How to Get Research Experience
Working in a research setting can help make you a competitive medical school applicant and help you to determine if a career in medicine or medical research is right for you.
How do I find a research position?
If you’re currently in college, check the science department bulletin boards or websites for opportunities to assist with faculty research projects. Express your interest to your science professors, academic advisor, and your pre-health advisor.
Your school’s career center may know about research job openings, and they can also offer resume help and go over interview tips and techniques. Opportunities may be on or off campus, full- or part-time, paid or unpaid, or part of a premed summer program.
If you haven’t started college or if you’ve already graduated, focus on networking. Don’t be afraid to ask people if they know of any open positions. Research hospitals and universities in your area might be looking for lab technicians. Job opportunities are typically posted on the career pages of their websites.
When is the best time to look for a position?
According to Rivka Glaser, Ph.D., director of the honors program and assistant professor of biology at Stevenson University, if you’re interested in a job for the following semester, the best time to look for positions is during the middle of the semester, or a week or two before midterms. There also tend to be a lot of research opportunities in the summer, both paid and volunteer. Remember, typically there are more applicants than available spots so get your applications in early.
What’s the best way to apply?
Dr. Glaser suggests sending an email or dropping by the professor’s office. Talk about the research or project you’re interested in. Demonstrate your knowledge about the project, and also about any relevant techniques you learned in previous courses and labs. Even if you’ve never formally worked in a lab, chances are you’ve taken a course with a lab component. That counts as experience. To prepare, go back through your notes and familiarize yourself with some of the experiments you’ve conducted. Be able to communicate your hypothesis, techniques, and findings.
Dr. Glaser stresses that professionalism is key. If you’re going to approach one of your previous instructors for a job or a recommendation, make sure you made a good impression during the class. For instance, you’re not likely to get a positive recommendation if you fell asleep in class, missed several sessions or were often texting. Teachers notice. Also, watch how you address professors when emailing or speaking to them. Don’t speak in the same manner and tone that you use with your friends; be more formal. Use correct spelling, grammar and punctuation in any correspondence.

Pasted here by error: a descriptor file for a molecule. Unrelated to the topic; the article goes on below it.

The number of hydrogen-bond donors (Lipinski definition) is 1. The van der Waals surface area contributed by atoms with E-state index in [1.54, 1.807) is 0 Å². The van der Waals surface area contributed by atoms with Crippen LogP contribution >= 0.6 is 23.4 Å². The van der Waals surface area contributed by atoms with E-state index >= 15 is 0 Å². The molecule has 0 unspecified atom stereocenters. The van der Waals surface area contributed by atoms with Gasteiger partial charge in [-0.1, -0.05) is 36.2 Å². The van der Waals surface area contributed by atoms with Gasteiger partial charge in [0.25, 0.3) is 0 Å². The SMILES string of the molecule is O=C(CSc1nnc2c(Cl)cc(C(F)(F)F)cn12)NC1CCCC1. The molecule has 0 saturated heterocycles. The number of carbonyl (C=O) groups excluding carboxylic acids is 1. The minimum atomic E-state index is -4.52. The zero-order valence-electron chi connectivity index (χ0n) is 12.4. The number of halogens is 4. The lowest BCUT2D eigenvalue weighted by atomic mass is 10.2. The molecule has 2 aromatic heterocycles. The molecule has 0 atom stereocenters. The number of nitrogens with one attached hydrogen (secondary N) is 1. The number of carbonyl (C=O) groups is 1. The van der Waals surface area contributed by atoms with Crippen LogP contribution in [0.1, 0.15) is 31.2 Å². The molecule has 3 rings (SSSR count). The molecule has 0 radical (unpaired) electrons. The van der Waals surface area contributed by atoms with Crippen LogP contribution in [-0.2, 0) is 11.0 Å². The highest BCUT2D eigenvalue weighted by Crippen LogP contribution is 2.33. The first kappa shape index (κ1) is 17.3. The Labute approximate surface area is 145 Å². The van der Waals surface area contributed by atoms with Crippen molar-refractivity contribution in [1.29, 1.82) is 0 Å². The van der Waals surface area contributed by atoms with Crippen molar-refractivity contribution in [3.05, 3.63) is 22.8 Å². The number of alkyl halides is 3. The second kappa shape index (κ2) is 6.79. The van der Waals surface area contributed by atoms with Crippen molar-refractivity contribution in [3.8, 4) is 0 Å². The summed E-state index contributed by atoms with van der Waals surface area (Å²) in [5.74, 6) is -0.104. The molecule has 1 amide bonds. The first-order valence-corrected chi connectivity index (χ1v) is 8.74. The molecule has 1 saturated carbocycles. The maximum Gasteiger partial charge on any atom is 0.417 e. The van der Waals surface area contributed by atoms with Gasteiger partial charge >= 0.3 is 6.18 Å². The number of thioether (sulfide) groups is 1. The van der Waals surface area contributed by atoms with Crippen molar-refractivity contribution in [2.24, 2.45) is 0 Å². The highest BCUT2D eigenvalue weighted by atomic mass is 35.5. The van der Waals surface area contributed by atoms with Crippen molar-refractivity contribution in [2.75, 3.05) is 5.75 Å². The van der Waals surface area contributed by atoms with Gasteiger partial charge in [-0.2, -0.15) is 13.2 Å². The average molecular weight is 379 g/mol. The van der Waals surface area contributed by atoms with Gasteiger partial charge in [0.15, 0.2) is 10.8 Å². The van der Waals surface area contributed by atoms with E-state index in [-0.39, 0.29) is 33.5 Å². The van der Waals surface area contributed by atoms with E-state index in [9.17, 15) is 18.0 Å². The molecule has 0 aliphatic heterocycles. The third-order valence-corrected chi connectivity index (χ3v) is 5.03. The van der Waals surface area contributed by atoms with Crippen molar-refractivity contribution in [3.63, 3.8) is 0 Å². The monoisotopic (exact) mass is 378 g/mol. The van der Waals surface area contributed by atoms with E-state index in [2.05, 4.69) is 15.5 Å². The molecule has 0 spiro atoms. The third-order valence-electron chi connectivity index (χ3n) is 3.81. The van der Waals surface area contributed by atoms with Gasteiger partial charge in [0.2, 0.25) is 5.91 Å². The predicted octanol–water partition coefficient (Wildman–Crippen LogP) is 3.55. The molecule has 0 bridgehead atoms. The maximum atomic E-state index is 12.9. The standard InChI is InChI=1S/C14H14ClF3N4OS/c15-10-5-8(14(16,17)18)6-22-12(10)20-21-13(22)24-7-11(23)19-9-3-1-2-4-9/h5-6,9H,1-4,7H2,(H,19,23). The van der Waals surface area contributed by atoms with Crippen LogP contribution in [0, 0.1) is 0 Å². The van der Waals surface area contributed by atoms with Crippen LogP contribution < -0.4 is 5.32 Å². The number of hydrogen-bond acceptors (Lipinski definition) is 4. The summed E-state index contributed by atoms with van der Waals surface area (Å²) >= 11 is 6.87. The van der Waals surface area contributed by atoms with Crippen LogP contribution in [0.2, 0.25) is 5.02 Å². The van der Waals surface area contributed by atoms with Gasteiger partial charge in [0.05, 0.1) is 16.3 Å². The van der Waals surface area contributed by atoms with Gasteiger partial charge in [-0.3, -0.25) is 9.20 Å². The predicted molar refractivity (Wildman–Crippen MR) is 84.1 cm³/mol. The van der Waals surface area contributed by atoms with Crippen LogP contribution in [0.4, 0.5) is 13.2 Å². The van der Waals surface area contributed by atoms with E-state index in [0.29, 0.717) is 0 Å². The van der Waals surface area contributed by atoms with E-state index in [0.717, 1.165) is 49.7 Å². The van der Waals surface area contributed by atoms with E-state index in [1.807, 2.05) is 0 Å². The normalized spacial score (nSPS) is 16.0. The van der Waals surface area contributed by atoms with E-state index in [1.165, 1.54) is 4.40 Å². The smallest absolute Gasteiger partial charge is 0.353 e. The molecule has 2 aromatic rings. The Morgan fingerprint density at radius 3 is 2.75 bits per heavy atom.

How should I prepare for an interview?
With any interview, it’s important to make a good impression. Be sure to dress appropriately. Come prepared with a resume.
Often during interviews, you’ll be asked about your career goals. It’s helpful to be able to speak about the steps you plan to take to meet those goals. Talk about classes you’ve taken, especially upper-level science courses. Speak about the skills and knowledge of techniques and equipment you’ve acquired through your coursework. Know what lab experiments you’ve done. If you’ve done any sort of research—even in your coursework—keep track of it. This shows you have experience.
Lastly, interviewers often ask candidates if they have any questions. Dr. Glaser suggests asking what they think you’ll learn and how this position might be able to improve your skill set. Check out these for more tips.
Is research experience required to be accepted to medical school?
It’s not required—research is just one of many types of experiences that can help you prepare for medical school. It’s a good idea to look at your potential medical schools’ mission statements to see if research is a focus at their school. You can read each school’s mission, and the number of accepted students in their most recent class who had research experience, in the . Remember that it’s best to pursue experiences that you’re genuinely interested in, not just to check a box, but you may not know if research is for you until you give it a try.
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